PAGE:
Facebook said that it will add information to the Community Standards that makes it clear "where we consider satire as part of our assessment of context-specific decisions.
"This change will allow teams to consider satire when assessing potential Hate Speech violations," Facebook said in a statement on Saturday.
On March 2, the Oversight Board selected a case appealed by someone on Facebook regarding a comment with a meme depicting Turkey having to choose between "The Armenian Genocide is a lie" and "The Armenians were terrorists who deserved it."
Facebook took down this content for violating its policy on hate speech, as laid out in the Community Standards.
"We welcome the Oversight Board selected a case on this case. Facebook has acted to comply with the board's decision immediately, and this content has been reinstated," the company said.
Facebook said that it needs to explore the benefit to user experience that could come from informing users of multiple violations and multiple appeal opportunities resulting from a single piece of content.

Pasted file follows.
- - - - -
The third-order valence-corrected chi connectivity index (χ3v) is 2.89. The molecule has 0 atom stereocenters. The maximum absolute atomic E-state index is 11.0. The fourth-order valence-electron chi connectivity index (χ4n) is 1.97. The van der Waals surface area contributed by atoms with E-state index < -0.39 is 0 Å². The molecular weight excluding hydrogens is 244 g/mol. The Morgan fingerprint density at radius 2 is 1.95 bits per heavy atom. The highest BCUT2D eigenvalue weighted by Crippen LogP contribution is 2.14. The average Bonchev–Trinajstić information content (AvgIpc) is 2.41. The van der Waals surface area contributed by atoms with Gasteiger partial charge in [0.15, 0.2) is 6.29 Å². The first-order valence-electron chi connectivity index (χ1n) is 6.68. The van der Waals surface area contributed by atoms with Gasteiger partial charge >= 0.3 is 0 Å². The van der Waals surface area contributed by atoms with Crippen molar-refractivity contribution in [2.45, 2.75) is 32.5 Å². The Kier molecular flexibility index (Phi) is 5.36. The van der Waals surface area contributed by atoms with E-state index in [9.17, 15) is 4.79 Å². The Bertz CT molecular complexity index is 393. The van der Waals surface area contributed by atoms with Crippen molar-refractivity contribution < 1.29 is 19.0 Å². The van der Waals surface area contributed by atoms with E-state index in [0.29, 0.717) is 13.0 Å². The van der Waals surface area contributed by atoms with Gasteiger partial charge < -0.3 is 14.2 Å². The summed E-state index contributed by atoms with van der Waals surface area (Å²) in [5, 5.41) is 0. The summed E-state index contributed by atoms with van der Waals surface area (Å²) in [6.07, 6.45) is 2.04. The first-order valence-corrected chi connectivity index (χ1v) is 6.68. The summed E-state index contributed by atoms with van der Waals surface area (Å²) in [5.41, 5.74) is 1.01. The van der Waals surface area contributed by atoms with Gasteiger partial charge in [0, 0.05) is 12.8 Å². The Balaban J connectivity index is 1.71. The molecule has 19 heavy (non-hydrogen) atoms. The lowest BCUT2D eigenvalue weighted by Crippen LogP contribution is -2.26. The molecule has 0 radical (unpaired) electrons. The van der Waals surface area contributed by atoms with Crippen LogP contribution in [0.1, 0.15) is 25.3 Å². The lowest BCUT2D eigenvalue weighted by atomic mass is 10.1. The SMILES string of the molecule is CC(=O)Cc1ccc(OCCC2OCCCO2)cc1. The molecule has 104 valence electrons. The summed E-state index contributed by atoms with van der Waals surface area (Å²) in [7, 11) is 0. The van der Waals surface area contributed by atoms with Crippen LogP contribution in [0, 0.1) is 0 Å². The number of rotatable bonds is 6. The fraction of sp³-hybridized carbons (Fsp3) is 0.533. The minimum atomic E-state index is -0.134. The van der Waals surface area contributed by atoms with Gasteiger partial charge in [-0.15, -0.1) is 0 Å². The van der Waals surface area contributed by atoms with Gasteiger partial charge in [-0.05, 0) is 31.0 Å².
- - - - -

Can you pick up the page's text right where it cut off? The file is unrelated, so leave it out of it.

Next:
"We plan to complete our assessment and update on our progress by the end of the year," it added.
Earlier this month, Facebook said it would end its so-called "newsworthiness" policy, which allowed politicians to bypass several content rules.
"We grant our newsworthiness allowance to a small number of posts on our platform. Moving forward, we will begin publishing the rare instances when we apply it. Finally, when we assess content for newsworthiness, we will not treat content posted by politicians any differently from content posted by anyone else," Facebook had said.
"Instead, we will simply apply our newsworthiness balancing test in the same way to all content, measuring whether the public interest value of the content outweighs the potential risk of harm by leaving it up".